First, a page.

An exciting journey to East Africa that combines three incredible experiences: the emotion of a wildlife safari, the meeting with tribes who live following their ancestral way of life and a stunning trekking to reach the top of an active volcano at the Rift Valley.
Tanzania is well-known for its protected natural areas where a large number of animals roam free: the iconic Ngorongoro Crater is a real wildlife heaven and here it’s possible to find all the Big 5; the Tarangire National Park offers great variety in both scenery and wildlife, it’s particularly famous for its large herds of elephants; the Lake Manyara National Park boasts a healthy lions population, famous for their tree-climbing antics.
The areas around Lake Eyasi and Lake Natron are the territories where three different and fascinating populations live: the Maasai, the Hadzabe and the Datoga.
“Wherever you go, go with all your heart!”
The best-kept secret safaris in Africa are at the Tarangire National Park, upstanding game drives and night drives are found here.
The Tarangire National Park offers the panoramic views of savannah grasslands, the iconic flat top acacia trees that are synonymous of African landscapes, the baobab trees and the huge elephant herds that make the park nicknamed The Park of Giants.
A great variety of animals call this park home including lions, zebras, giraffes, warthogs, antelopes and many different species of bird life.
In the dry season, you can watch all the species gather together around the lagoons and the Tarangire River and view large herds of wildebeests and buffalos roaming the grasslands.
The Lake Manyara National Park, sits between the Great Rift Valley’s steep Western escarpment and the Lake Manyara, it’s a great safari destination due to the alkaline soda water of the lake acting like a magnet for the wildlife.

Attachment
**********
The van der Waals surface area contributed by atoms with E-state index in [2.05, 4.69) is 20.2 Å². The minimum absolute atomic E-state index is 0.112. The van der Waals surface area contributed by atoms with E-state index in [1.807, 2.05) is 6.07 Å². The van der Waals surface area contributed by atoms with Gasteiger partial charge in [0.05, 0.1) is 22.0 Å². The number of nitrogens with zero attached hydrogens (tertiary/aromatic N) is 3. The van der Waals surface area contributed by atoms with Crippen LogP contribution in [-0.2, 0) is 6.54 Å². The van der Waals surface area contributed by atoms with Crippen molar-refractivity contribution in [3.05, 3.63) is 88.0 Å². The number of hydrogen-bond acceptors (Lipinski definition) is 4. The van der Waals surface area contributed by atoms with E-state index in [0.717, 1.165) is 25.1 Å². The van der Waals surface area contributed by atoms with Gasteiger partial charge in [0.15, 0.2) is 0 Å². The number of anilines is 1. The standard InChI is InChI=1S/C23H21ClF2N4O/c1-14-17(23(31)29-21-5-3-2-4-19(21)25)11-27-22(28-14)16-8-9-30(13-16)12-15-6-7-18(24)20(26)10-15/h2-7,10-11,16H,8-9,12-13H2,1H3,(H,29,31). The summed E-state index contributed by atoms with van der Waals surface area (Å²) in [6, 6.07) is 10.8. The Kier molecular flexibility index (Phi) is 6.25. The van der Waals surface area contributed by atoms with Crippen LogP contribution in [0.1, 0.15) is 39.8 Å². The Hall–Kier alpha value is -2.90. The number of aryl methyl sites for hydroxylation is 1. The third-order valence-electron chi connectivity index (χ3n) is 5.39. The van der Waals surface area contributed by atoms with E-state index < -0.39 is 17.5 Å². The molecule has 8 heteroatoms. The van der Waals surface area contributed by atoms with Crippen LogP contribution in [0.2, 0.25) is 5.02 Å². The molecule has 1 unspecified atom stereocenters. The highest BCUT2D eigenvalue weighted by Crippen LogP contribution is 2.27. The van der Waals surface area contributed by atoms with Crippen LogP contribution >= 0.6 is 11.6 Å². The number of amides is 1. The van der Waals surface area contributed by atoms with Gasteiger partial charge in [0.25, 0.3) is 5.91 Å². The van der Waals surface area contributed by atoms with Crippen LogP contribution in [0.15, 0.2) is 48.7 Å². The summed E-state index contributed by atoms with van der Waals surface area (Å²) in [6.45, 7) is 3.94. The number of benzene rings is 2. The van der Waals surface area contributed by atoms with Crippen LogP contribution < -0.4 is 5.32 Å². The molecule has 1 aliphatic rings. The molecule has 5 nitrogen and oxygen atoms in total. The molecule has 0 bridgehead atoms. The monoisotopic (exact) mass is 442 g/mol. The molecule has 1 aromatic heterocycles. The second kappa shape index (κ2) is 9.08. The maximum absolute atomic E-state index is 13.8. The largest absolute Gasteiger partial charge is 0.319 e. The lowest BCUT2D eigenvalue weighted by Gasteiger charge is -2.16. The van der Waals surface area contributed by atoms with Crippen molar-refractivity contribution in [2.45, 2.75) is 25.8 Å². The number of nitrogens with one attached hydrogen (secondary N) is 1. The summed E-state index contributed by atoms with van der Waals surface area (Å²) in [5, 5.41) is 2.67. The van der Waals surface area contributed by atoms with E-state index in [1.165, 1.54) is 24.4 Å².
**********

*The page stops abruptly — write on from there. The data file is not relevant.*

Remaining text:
The Park is ideal for bird-watchers, thanks to the forests that line the shallow alkaline lake banks, the forests also attract the park’s famous tree-climbing lions and represent the perfect habitat for the shy leopard.
The huge troops of baboons, that often number several hundred, are widely regarded as Africa’s largest.
Lake Eyasi area, a gorgeous soda lake that’s part of the Great Rift Valley in East Africa, is home to the Datoga and Hadzabe tribes and offers an insight into two different and intriguing cultures.
The Hadzabe people live almost in the same way as their own ancestors during the Stone Age, they inhabit the land near Lake Eyasi and are an ancient hunter-gatherers tribe.
Less than 1,000 Hadzabe remaining and the opportunity to engage with the Bushmen and learn all about their time-honoured hunting techniques, survival skills, food preparation and cultural norms is a rare and fascinating privilege.
They hunt animals with bow and arrow and collect fruits, roots and honey of the baobab trees.
The Datoga are highland Nilotic, a semi-nomadic herding tribe, known as one of the oldest tribes in Tanzania and skilled blacksmiths.
The Datoga are skilled blacksmiths, who make everyday objects out of scrap metal, for example arrowheads and knives that they often trade with the Hadza in exchange for skins and honey.
The Datoga wear traditional dress decorated in coloured beads and their women often adorn their faces with scarification to look beautiful.
Ol Doinyo Lengai is an active volcano located on the Great Rift Valley in Tanzania and dominates Lake Natron, a salty lake famous for being the place where hundreds of thousands of pink flamingos come to breed.
The volcano is the sacred mountain for the Maasai, the trekking is hard but the view from the top allows to capture stunning glimpses of the Great Rift Valley ski lane and the underlying Lake Natron.
With a Maasai warrior it’s possible to discover the secret of this place through an amazing walk along the shore of the lake.
It’s also possible to visit a Maasai village in the area.